Applications are now open for a new 2-year guaranteed basic income program in Atlanta for Black women affected by COVID-19

By: Jess Mador

Original post can be found here.

Applications are now open for the Old Fourth Ward’s new “guaranteed income” program. It’s intended for Black women affected by COVID-19 and living close to the poverty line.

More than 200 Atlanta applicants will be randomly selected to receive two years of payments of around $850 a month.

The amount of aid to be given out and the program’s structure was created in consultation with community members and experts.

An economic security task force launched in the Old Fourth Ward to examine the impacts of growing levels of income inequality in the area. The group also conducted a survey and held listening sessions with residents.

“The task force recommended that the program be focused on Black women, and that was largely driven by the trends that we see. Black women face really disproportionately high barriers to income stability and wealth creation, more so than almost any other group,” says Hope Wollensack, who directs the Georgia Resilience and Opportunity Fund.

“They’re one of the most likely groups to not only be born into poverty, but to get stuck in poverty.”

The direct cash payment model has long been studied as an anti-poverty intervention, including in Jackson, Mississippi, home to one of the first U.S. guaranteed-income programs, the Magnolia Mother’s Trust, which started in 2018.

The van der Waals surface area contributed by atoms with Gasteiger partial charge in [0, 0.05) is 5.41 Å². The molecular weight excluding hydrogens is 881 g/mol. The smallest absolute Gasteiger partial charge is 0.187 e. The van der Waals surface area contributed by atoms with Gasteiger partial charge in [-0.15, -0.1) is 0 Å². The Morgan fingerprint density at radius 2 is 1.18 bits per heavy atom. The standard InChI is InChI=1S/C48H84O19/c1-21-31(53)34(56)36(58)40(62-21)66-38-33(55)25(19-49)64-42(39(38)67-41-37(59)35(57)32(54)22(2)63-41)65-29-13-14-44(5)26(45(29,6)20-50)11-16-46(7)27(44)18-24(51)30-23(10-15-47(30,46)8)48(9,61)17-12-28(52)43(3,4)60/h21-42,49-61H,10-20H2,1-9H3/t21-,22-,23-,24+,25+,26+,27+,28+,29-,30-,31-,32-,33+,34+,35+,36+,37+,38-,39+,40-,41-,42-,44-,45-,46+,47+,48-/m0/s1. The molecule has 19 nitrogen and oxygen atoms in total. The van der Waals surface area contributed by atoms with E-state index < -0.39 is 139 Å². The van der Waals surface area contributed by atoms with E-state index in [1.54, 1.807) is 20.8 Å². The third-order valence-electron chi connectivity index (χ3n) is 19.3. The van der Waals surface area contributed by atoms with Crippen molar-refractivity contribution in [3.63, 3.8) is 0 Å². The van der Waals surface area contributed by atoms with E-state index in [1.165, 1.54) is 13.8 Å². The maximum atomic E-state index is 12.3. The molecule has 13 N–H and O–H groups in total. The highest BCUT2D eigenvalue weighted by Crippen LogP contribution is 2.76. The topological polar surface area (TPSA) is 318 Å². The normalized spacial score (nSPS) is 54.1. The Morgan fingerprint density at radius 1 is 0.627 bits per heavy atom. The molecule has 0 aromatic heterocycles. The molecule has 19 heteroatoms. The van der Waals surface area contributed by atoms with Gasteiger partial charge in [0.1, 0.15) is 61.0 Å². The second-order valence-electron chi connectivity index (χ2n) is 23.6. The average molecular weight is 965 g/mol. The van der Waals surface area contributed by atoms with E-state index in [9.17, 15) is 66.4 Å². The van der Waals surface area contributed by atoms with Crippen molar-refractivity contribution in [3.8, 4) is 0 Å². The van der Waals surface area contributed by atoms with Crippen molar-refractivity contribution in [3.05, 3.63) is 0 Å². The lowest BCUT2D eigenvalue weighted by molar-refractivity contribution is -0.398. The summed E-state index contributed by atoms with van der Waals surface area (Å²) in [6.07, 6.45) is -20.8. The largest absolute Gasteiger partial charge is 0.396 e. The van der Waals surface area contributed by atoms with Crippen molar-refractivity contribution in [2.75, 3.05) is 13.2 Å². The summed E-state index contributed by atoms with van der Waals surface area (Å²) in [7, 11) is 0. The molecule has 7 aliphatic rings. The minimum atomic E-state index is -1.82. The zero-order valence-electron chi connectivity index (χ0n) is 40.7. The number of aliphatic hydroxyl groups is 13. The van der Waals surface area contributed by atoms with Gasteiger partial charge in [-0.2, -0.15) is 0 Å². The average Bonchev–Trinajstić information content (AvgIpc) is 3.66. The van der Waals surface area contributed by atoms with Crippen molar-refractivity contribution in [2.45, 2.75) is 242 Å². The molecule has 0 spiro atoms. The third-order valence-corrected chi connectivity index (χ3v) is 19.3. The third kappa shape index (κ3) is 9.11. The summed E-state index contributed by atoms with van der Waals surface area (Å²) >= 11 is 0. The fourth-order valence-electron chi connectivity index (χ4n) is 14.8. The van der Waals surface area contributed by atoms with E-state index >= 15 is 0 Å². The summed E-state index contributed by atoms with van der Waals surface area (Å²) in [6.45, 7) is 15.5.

That program distributes $1,000 a month — no strings attached for 12 months — to very low-income families headed by a Black woman, and its data shows participants reported an increase in being able to pay all of their bills on time without support, save money for an unexpected emergency and afford food and other basic needs.

Similar to the Jackson program, Atlanta’s comes with no spending requirements attached to the funds to be distributed, says Wollensack.

“The no strings-attached component is really not just a matter of what the research says, it’s also a matter of respecting people’s agency and autonomy and choice,” she says, “to make choices that work best for them and have the flexibility to do that.”

Atlanta’s Old Fourth Ward area is the first of three Georgia sites to pilot a guaranteed-income program.

Later this summer, a second site will launch for residents in Clay, Terrell and Randolph Counties in Southwest Georgia. Details on the third location have not yet been announced.

Eligibility information and applications can be found at

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